May 28, 2019
The recent case of North West Anglia NHS Foundation Trust v Gregg confirms that employers will not generally be expected to delay their own disciplinary process whilst criminal investigations are ongoing.
The case concluded that the Trust withheld a doctor’s pay whilst he was suspended, in circumstances which they were not entitled to do so, but that there was no evidence to suggest that pursuing their own internal disciplinary processes would cause injustice in the criminal proceedings and the police had no objections to them doing so.
Facts of the Case
The NHS Trust became aware of issues arising from Dr Gregg’s conduct following the death of two patients in his care. They suspended him on full pay and referred the issues to the police and the General Medical Council. Dr Gregg’s licence to practice was withdrawn for 18 months and the Trust stopped his pay. Dr Gregg sought an injunction to prevent his employer from pursuing their internal disciplinary proceedings and withholding his pay, until the criminal investigation had been concluded.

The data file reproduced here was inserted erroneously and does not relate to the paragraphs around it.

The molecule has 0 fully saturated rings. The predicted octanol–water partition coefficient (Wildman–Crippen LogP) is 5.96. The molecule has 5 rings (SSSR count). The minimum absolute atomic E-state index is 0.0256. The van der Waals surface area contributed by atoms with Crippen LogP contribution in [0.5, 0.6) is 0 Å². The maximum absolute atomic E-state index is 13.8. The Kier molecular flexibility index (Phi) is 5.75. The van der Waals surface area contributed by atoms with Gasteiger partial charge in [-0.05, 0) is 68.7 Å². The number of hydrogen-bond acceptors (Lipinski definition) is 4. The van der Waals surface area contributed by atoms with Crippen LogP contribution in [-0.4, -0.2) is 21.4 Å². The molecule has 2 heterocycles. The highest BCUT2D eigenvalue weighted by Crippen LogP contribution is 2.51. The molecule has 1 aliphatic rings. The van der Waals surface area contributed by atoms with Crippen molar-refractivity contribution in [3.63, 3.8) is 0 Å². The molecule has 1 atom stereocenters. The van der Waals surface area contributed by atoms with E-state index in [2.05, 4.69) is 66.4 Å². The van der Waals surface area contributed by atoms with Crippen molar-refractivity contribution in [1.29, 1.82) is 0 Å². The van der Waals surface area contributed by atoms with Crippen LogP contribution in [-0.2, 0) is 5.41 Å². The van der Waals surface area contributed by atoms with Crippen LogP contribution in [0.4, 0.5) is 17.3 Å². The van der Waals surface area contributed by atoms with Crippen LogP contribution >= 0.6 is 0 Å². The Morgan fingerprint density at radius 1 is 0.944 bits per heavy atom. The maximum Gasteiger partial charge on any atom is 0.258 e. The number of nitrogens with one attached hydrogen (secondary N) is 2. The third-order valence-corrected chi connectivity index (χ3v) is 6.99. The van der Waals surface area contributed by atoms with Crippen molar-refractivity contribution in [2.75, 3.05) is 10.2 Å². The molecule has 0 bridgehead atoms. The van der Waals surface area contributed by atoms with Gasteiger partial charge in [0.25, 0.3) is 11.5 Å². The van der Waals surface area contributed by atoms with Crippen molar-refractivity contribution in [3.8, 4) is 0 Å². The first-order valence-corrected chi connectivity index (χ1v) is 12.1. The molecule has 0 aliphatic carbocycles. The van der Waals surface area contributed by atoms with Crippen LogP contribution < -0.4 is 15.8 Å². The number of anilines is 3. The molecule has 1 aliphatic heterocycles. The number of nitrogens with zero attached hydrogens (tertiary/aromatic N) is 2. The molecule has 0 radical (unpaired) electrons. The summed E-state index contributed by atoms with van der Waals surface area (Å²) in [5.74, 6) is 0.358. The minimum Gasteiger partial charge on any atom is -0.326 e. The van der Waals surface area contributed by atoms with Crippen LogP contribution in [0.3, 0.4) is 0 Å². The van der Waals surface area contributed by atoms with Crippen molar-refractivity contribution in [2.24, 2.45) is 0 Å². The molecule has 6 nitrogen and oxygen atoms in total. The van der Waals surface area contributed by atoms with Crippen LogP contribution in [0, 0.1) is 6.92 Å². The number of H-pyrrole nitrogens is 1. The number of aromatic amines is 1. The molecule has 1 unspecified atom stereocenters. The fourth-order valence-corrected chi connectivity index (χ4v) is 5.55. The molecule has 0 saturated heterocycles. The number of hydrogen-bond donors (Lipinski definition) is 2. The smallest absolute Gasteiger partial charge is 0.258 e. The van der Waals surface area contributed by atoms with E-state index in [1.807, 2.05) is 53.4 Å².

Overturning the High Court’s decision to grant the injunction, the Court of Appeal held that the Trust was not in breach of the implied term of trust and confidence in proceeding with their own procedures. The decision was made on the grounds that there was no evidence to suggest that the continuation of the disciplinary proceedings will give rise to a real danger that there would be a miscarriage of justice. The Trust had, however, unlawfully withheld Mr Gregg’s pay.
Criminal investigations can take several months or years to conclude and an employee is entitled to full pay whilst on suspension, unless their contract of employment stipulates otherwise. Therefore, it may be in an employer’s financial interest to carry out its own disciplinary process sooner rather than later.
The ACAS Code on Disciplinary and Grievance Procedures states that employers should hold any disciplinary hearing without unreasonable delay, which also suggests that an employer should not wait for criminal investigations to be concluded.
The burden of proof in disciplinary proceedings is less onerous than for criminal proceedings. Disciplinary proceedings can be concluded on the balance of probabilities as opposed to criminal proceedings whereby guilt must be proven beyond a reasonable doubt.
There will still be some circumstances in which it would not be appropriate to undertake internal disciplinary processes whilst the outcome of a criminal investigation is pending.